If you were a seasoned credit union professional who was under a rock for the last five years and suddenly woke up, you would be taken aback to say the least by the myriad of challenges facing credit unions.
Let's go up in the air and take a 30,000-foot look at what's staring back at us on the challenge front. It's good to do from time to time so we don't forget the vigilance needed to keep credit unions strong.
oUBIT Getting Ugly: The IRS for some reason thinks that credit insurance isn't substantially related to a credit union's business. How insuring a loan at the time of funding isn't related is hard to grasp. And that's only one of the areas it is questioning in its audits of state chartered credit unions. But the IRS is the IRS and the UBIT challenge has to be taken seriously. A recent Credit Union Times voting poll found that more than half of readers believe the UBIT threat is serious enough to lead to state charters converting to federal to avoid the UBIT headache.
The braintrust (and I say that with respect) of the UBIT Steering Committee--CUNA, CUNA Mutual, NASCUS and the American Association of CU Leagues--believes litigation is necessary to battle the IRS. It probably is, but again imagine you are waking up after a five-year sleep, would you really want to see CUs suing the IRS? Of course not and it's yet another "taxation" related story for the bankers to glom on to. Speaking of the bankers, very soon credit unions will learn of the considerable role that the bankers have played in getting the IRS to hone in on credit unions and UBIT. Not surprising, and it goes to the bankers' underlying strategy of weakening the credit union charter to spur conversions.
oFraught with Fraud. Here's an operational one that keeps many the credit union leader up at night. Every reader study Credit Union Times does indicates that fraud is one of the top three concerns of credit union leaders.
From the TJX breach to Pacific Rim credit card number heists, credit unions have deep fraud concerns, and are spending millions of dollars to protect their systems, yet so much of it is still out of their control. CUNA Mutual has done a good job of highlighting the plastic card fraud problem, but even it admits that the card security standards in place in America are inadequate to keep up with fraudsters. Scary stuff to awake to.
oConversion Conundrum. Credit unions converting to banks has become commonplace. The number (33 in total) is increasing and the assets at stake are as well. My big fear is the industry is getting numb to them. The outrage needs to continue because members lose and many of the reasons given for conversion (MBL cap, FOM limits, capital restrictions) could be legitimate, but the CUs that have touted theme in their conversion materials, didn't have these problems. So you would awake to greed of credit union insiders who profit from conversions as the prime driving force. Go back to bed! That's certainly not the credit union philosophy.
Throw into this mix the failed Wings Financial FCU hostile takeover attempt of Continental FCU, and there is a whole new set of worries. While that case was a CU-on-CU deal, the next one could very well be a bank attempt. Ouch.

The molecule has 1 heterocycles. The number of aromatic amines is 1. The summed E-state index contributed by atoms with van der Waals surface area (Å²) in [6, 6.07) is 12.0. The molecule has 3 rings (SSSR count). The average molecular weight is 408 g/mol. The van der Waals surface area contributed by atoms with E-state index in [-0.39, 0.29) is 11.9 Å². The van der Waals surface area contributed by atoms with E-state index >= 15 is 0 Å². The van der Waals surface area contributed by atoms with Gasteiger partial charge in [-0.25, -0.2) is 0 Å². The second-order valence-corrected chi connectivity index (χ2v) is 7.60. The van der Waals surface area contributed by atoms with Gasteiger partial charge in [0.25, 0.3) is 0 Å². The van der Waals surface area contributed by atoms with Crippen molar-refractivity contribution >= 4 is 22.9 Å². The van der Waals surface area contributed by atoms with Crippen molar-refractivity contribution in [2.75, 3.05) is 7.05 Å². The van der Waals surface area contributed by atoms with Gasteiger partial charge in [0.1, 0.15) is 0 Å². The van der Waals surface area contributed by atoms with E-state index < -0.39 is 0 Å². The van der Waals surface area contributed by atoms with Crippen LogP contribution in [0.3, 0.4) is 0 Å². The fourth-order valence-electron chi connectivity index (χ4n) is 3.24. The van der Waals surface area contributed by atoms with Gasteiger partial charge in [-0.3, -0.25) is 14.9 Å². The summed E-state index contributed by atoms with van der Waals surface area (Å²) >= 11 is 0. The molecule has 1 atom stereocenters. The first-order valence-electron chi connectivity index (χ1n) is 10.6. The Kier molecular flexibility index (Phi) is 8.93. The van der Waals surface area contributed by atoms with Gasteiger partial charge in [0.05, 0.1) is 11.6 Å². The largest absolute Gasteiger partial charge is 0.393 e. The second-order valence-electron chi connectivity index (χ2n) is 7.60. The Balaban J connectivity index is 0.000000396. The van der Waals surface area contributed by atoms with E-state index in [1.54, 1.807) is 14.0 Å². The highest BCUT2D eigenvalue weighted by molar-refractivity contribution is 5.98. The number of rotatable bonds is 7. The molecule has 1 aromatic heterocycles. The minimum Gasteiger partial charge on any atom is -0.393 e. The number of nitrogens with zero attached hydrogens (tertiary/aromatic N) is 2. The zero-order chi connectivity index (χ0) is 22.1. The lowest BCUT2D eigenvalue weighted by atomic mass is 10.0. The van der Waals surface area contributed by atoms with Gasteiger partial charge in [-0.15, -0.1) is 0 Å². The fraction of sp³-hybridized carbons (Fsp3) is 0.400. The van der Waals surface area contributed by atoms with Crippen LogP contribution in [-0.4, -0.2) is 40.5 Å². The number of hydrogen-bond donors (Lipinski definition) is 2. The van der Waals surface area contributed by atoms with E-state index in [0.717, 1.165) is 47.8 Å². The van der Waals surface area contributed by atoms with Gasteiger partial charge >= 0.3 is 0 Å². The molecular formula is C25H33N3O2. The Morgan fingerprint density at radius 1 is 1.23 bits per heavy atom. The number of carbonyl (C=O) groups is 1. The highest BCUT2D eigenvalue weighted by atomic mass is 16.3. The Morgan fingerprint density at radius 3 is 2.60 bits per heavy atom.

oComply or Else! Another operational one here. The Bank Secrecy Act and other anti-terrorism regs have exponentially increased credit unions' compliance burden. Credit unions are spending more than ever--time and money--on compliance. The problem is it's a hard thing to aggregate. Credit unions have proven astoundingly ingenious in using their cooperative philosophy to drive efficiencies and tackle problems, but compliance is so individualistic to each credit union that must CUSO-minded folks say it's not something that can be tackled using a common back-end.
oBankers will be Bankers. The fact that bankers are still vigorously attacking credit unions wouldn't surprise anyone coming out of a coma, but what might is their newfound success. Think about it. They were key in getting former House, Ways and Means Chairman Bill Thomas to hold hearings on the credit union tax-exemption and for Congressman Patrick McHenry to delve into whether NCUA is too overbearing in the credit union-to-bank conversion process. Look at New York credit unions' surprise just last week when a state senator introduced a bill to tax credit unions (see page 1), with bankers clearly playing a role.
I believe bankers have made strides in their war against credit unions. They are putting a fear factor out there that has more credit unions than ever wondering if the grass is greener on the banker side. Although taxation threats make headlines, capital (need risk-based) is the one area the credit union trade associations have to get relief on or more credit unions will go the bank route.
Couple banker wins on Capitol Hill with credit union trade associations' ongoing political games and it's a potential recipe for disaster. CUNA and NAFCU need to be careful about trying to outdo each other (see page 1 CRA story) and get on the same page on the big issues in Washington.
I am out of room, but not of problems...stagnant membership growth, falling ROA, lack of new CU-bred leaders, new untraditional competitors.... --Comments? E-mail email@example.com